The Anaerobic Digestion & Bioresources Association (ADBA) has announced that 34 signatories have put their names to its voluntary guidelines on best practice for crop feedstocks for AD plants.
The guidance has been supported by Defra, and was developed in conjunction with ADBA members and the National Farmers’ Union, among others.
It details how crops can be grown as feedstock without disrupting agricultural food production or taking up land that would be more appropriately used for other purposes.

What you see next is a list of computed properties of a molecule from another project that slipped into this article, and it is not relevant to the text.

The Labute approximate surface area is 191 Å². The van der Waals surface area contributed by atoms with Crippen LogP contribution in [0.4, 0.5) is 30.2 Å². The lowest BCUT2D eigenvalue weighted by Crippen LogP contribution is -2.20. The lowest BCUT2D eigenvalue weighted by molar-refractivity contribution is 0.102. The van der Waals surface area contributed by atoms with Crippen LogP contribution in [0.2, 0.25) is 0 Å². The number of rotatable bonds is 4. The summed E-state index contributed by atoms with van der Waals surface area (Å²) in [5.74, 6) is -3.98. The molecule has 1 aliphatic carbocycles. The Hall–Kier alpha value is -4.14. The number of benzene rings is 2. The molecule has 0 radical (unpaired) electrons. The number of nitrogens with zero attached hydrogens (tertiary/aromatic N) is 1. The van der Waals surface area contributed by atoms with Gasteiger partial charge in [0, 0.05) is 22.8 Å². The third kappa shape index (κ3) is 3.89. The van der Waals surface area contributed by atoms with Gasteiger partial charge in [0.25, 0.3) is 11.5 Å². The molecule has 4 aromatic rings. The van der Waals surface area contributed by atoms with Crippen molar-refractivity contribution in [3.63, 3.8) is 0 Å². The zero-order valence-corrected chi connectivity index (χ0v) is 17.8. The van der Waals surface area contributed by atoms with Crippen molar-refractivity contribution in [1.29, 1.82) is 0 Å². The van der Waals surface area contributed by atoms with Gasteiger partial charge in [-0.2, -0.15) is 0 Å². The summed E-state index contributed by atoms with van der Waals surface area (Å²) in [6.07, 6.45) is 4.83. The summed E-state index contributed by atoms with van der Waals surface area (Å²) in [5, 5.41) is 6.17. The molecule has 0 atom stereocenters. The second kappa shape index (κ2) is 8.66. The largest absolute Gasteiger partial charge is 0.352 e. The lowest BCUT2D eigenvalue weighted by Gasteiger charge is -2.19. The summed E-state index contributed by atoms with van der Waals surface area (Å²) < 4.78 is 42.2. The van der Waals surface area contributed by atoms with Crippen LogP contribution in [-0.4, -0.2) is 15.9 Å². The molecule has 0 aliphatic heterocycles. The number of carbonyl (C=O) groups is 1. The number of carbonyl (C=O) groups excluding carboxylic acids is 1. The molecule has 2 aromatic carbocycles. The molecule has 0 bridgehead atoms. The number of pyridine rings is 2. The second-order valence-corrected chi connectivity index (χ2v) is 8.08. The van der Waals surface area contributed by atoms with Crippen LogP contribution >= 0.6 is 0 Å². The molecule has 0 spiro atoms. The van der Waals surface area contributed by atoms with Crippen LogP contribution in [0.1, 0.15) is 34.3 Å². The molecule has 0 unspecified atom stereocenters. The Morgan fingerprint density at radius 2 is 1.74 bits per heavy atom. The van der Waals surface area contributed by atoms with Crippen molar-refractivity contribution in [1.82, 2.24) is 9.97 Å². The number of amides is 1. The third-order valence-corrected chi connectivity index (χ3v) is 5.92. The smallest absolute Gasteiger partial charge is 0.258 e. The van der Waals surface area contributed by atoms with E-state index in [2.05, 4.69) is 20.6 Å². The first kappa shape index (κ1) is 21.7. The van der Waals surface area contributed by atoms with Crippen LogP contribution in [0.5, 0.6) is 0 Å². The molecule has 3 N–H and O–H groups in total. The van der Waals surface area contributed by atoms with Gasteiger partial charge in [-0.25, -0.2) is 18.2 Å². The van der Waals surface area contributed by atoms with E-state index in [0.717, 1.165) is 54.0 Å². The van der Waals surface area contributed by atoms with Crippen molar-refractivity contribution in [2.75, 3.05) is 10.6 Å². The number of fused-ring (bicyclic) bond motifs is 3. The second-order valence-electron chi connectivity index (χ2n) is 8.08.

ADBA said that 45,000 hectares, or 0.3%, of agricultural land in the UK will be used for crop feedstocks this year, with a possible rise to 60,000 by 2020.
ADBA chief executive Charlotte Morton said that using crops in this way was important if the UK was to meet its climate change targets.
“With bioenergy sustainability criteria due to be implemented for RHI plants in October, the industry will be subject to stringent requirements to demonstrate carbon savings,” she said.
“Farming for any purpose also needs to consider how to grow crops in a way which benefits the local environment, and feedstocks for AD are no exception.”
The body announced at its annual conference that the rapid expansion of the industry in the past five years is expected to continue with a possibly 500 AD plants in operation by 2020.